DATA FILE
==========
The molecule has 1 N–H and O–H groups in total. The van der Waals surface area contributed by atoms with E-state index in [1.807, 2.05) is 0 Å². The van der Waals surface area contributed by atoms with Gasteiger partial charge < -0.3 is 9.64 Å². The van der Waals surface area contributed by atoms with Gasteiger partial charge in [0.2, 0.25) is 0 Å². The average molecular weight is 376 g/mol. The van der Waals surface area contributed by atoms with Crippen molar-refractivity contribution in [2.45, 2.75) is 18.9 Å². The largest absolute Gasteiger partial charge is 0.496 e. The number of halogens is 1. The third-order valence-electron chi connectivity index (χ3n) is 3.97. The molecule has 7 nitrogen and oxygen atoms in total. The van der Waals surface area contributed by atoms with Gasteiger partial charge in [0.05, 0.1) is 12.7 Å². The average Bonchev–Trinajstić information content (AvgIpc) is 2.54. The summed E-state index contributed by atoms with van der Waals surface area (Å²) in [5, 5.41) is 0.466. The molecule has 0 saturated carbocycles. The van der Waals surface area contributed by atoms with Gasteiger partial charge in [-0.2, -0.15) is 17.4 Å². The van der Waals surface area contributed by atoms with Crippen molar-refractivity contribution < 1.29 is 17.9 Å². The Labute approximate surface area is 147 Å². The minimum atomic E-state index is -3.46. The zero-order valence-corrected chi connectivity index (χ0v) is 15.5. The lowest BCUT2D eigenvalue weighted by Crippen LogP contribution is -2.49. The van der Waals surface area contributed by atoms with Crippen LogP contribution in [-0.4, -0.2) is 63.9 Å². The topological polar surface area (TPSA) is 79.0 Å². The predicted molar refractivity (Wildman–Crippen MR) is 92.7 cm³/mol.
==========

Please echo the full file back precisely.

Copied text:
The molecule has 1 N–H and O–H groups in total. The van der Waals surface area contributed by atoms with E-state index in [1.807, 2.05) is 0 Å². The van der Waals surface area contributed by atoms with Gasteiger partial charge < -0.3 is 9.64 Å². The van der Waals surface area contributed by atoms with Gasteiger partial charge in [0.2, 0.25) is 0 Å². The average molecular weight is 376 g/mol. The van der Waals surface area contributed by atoms with Crippen molar-refractivity contribution in [2.45, 2.75) is 18.9 Å². The largest absolute Gasteiger partial charge is 0.496 e. The number of halogens is 1. The third-order valence-electron chi connectivity index (χ3n) is 3.97. The molecule has 7 nitrogen and oxygen atoms in total. The van der Waals surface area contributed by atoms with Gasteiger partial charge in [0.05, 0.1) is 12.7 Å². The average Bonchev–Trinajstić information content (AvgIpc) is 2.54. The summed E-state index contributed by atoms with van der Waals surface area (Å²) in [5, 5.41) is 0.466. The molecule has 0 saturated carbocycles. The van der Waals surface area contributed by atoms with Gasteiger partial charge in [-0.2, -0.15) is 17.4 Å². The van der Waals surface area contributed by atoms with Crippen molar-refractivity contribution < 1.29 is 17.9 Å². The Labute approximate surface area is 147 Å². The minimum atomic E-state index is -3.46. The zero-order valence-corrected chi connectivity index (χ0v) is 15.5. The lowest BCUT2D eigenvalue weighted by Crippen LogP contribution is -2.49. The van der Waals surface area contributed by atoms with Crippen LogP contribution in [-0.4, -0.2) is 63.9 Å². The topological polar surface area (TPSA) is 79.0 Å². The predicted molar refractivity (Wildman–Crippen MR) is 92.7 cm³/mol.